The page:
Axisweb, the online contemporary art resource, selects the North’s promising new artists
Manchester-based artist Samantha Donnelly makes vibrant, sculptural installations and delicate pencil drawings which appeal to both our haptic and visual senses. A few years back, she made small-scale objects designed to sit high on shelves, out of reach yet crying out to be handled. Now, her more recent drawings and installations are concerned mainly with the body and how it is mediated, edited and performed for us and by us, yet tactility and the viewer’s compulsion to touch remains.
Donnelly references key moments in Western art history, such as assemblage, constructivism and 1950s and 1960s minimalism, as well as popular culture, specifically photography, TV, film and advertising. Feminism and how we view femininity hovers at the edges.
She makes vibrant sculptural installations that appeal to both sight and touch
Donnelly uses collage and assemblage techniques where she cuts, slices and edits from a plethora of material sources such as magazines, resin, fabric, glass, pink fluorescent strip lights, nail polish, pencil, found objects and even spray tan. Mirrors are used to suggest a shift in perspective and place the viewer’s reflection within the sculpture. Having studied photography, Donnelly obsessively documents her own process, from the gathering of raw materials to studio assemblage and construction, critically reflecting on the ‘final edit’ and what it is like, as a gallery goer, to look at her work.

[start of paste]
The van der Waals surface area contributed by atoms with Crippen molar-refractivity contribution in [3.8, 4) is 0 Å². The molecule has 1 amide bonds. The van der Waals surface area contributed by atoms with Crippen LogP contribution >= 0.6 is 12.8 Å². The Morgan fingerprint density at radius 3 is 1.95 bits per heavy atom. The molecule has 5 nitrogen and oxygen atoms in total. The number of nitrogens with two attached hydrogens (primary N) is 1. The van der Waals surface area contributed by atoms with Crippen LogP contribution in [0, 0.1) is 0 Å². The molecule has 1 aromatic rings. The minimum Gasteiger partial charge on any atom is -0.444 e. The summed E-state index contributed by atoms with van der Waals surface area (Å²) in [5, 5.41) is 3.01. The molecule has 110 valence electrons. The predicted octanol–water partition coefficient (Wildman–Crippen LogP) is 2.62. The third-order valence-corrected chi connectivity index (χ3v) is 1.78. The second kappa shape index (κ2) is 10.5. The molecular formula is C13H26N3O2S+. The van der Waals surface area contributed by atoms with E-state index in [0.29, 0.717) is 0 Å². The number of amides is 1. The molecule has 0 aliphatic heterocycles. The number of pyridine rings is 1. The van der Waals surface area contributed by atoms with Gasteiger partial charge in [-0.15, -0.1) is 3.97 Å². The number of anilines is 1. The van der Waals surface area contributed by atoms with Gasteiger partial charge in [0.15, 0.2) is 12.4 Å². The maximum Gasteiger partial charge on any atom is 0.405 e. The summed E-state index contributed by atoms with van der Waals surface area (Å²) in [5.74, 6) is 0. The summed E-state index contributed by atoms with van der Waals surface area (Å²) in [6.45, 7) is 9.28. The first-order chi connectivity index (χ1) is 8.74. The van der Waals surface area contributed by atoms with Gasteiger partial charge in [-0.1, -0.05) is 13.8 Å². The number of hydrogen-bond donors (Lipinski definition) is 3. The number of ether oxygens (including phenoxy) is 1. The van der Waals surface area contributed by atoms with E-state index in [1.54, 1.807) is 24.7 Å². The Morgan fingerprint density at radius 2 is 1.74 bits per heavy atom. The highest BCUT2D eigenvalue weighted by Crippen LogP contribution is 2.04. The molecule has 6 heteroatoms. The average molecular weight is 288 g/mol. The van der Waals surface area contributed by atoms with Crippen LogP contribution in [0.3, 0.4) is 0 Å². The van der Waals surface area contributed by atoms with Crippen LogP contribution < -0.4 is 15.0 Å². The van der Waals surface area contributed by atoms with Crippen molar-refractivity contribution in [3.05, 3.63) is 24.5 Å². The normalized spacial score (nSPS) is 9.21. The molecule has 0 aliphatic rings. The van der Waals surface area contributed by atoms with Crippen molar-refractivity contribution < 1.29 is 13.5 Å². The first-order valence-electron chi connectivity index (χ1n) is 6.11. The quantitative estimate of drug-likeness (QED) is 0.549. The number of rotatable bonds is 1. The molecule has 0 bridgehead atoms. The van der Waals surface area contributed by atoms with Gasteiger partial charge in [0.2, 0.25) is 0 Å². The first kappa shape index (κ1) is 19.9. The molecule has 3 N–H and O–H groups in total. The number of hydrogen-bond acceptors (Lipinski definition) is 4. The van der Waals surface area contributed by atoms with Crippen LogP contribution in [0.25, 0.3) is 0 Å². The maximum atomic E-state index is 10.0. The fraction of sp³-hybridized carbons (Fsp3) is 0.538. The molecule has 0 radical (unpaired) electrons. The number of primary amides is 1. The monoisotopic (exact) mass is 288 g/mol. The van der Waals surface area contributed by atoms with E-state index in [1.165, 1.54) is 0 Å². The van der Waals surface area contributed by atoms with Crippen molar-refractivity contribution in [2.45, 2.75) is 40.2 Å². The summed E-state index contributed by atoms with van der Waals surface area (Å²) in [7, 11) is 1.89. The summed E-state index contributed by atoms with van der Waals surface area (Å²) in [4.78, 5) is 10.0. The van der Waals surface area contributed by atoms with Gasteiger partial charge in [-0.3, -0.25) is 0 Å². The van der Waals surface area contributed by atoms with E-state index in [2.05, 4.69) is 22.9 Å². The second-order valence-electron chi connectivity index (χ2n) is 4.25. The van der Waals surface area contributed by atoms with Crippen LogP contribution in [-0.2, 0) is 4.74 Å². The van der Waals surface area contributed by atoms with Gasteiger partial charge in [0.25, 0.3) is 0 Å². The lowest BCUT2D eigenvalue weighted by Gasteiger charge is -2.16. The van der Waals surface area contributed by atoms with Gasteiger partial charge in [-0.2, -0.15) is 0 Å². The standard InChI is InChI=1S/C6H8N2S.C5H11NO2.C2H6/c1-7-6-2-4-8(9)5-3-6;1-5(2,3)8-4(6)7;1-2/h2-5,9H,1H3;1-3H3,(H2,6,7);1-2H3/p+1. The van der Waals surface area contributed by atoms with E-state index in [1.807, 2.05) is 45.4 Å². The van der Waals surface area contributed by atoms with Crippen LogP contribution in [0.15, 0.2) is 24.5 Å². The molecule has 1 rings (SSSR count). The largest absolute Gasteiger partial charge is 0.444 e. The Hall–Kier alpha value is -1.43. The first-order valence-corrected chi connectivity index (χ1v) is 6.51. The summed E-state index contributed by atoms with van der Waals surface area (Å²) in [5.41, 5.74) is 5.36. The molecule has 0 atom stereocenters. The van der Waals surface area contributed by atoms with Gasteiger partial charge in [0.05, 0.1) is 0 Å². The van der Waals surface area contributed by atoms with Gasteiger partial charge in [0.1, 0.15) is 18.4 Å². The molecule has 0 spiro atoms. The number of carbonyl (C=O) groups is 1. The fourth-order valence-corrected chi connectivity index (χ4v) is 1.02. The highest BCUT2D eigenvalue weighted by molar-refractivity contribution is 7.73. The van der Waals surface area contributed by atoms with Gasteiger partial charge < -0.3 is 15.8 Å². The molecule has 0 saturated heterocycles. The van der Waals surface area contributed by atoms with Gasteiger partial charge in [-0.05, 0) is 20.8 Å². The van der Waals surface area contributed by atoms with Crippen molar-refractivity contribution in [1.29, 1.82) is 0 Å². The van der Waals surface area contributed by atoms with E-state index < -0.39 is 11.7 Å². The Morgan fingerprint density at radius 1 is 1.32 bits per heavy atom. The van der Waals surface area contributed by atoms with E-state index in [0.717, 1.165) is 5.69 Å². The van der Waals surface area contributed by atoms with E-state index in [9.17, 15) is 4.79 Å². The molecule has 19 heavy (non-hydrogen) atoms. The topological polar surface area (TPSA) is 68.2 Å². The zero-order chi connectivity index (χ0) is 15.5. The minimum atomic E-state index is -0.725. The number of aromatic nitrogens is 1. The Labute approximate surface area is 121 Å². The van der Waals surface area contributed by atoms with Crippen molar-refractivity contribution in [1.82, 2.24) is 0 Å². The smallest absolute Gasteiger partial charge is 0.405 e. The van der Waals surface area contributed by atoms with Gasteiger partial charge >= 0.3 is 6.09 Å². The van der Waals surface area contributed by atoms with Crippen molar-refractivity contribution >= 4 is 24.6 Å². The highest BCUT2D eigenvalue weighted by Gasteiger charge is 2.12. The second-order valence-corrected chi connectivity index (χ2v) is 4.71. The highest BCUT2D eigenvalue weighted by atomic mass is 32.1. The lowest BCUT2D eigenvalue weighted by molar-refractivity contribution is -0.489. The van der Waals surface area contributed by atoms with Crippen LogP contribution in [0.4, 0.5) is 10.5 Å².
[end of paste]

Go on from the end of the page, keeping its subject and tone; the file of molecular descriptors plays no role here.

Donnelly has exhibited widely – she had a major exhibition at Cornerhouse in 2011 – and you can next see her work in the group show, Jesmonite on Paper at the artist-led Malgras|Naudet gallery in January. Or look at her work now on Axisweb. Samantha Donnelly is represented by Ceri Hand.
The very best exhibitions in Manchester and the North include a collaboration with a renowned dance company, the return of Manchester Science Festival (bigger and better than ever), a showcase of exquisite craft at the Old Granada Studios, and much more. All in all, it’s an exciting, boundary transcending time for art in the North.
With Rising Stars and World Literature, nothing says October in the Rainy City like Manchester Literature Festival. As we enter the final furlongs, there are still tickets available for some events, from creative non-fiction to a canalside special commission. And once MLF is over, Manchester Science Festival will be chemically enhancing words with poems about the periodic table.